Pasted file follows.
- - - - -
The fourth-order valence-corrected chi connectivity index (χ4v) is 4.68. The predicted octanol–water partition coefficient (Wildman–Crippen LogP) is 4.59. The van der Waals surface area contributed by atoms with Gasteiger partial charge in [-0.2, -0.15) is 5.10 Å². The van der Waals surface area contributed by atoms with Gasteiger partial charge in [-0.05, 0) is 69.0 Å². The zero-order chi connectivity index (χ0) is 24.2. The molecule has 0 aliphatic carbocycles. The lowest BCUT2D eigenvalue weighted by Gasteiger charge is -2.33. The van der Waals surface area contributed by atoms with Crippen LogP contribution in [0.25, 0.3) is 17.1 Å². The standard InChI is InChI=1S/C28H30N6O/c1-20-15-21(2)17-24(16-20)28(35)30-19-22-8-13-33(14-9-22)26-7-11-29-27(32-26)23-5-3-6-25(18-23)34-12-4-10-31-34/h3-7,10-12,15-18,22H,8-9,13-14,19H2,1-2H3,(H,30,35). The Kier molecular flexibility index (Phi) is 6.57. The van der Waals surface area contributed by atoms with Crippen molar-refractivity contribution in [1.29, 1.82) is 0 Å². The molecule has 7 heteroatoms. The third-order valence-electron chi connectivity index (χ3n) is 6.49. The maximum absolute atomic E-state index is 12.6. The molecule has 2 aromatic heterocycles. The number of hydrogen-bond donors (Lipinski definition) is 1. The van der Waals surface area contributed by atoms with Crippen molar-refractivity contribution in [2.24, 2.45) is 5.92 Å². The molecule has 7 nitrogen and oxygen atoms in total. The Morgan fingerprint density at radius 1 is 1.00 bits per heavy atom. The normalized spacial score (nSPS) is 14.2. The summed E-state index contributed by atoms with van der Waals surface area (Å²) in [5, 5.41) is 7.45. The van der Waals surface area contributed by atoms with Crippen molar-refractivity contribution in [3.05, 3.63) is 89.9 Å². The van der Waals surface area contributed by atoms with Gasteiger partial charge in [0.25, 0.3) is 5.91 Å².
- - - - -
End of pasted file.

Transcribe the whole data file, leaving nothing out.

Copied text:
The fourth-order valence-corrected chi connectivity index (χ4v) is 4.68. The predicted octanol–water partition coefficient (Wildman–Crippen LogP) is 4.59. The van der Waals surface area contributed by atoms with Gasteiger partial charge in [-0.2, -0.15) is 5.10 Å². The van der Waals surface area contributed by atoms with Gasteiger partial charge in [-0.05, 0) is 69.0 Å². The zero-order chi connectivity index (χ0) is 24.2. The molecule has 0 aliphatic carbocycles. The lowest BCUT2D eigenvalue weighted by Gasteiger charge is -2.33. The van der Waals surface area contributed by atoms with Crippen LogP contribution in [0.25, 0.3) is 17.1 Å². The standard InChI is InChI=1S/C28H30N6O/c1-20-15-21(2)17-24(16-20)28(35)30-19-22-8-13-33(14-9-22)26-7-11-29-27(32-26)23-5-3-6-25(18-23)34-12-4-10-31-34/h3-7,10-12,15-18,22H,8-9,13-14,19H2,1-2H3,(H,30,35). The Kier molecular flexibility index (Phi) is 6.57. The van der Waals surface area contributed by atoms with Crippen molar-refractivity contribution in [1.29, 1.82) is 0 Å². The molecule has 7 heteroatoms. The third-order valence-electron chi connectivity index (χ3n) is 6.49. The maximum absolute atomic E-state index is 12.6. The molecule has 2 aromatic heterocycles. The number of hydrogen-bond donors (Lipinski definition) is 1. The van der Waals surface area contributed by atoms with Crippen molar-refractivity contribution in [2.24, 2.45) is 5.92 Å². The molecule has 7 nitrogen and oxygen atoms in total. The Morgan fingerprint density at radius 1 is 1.00 bits per heavy atom. The normalized spacial score (nSPS) is 14.2. The summed E-state index contributed by atoms with van der Waals surface area (Å²) in [5, 5.41) is 7.45. The van der Waals surface area contributed by atoms with Crippen molar-refractivity contribution in [3.05, 3.63) is 89.9 Å². The van der Waals surface area contributed by atoms with Gasteiger partial charge in [0.25, 0.3) is 5.91 Å².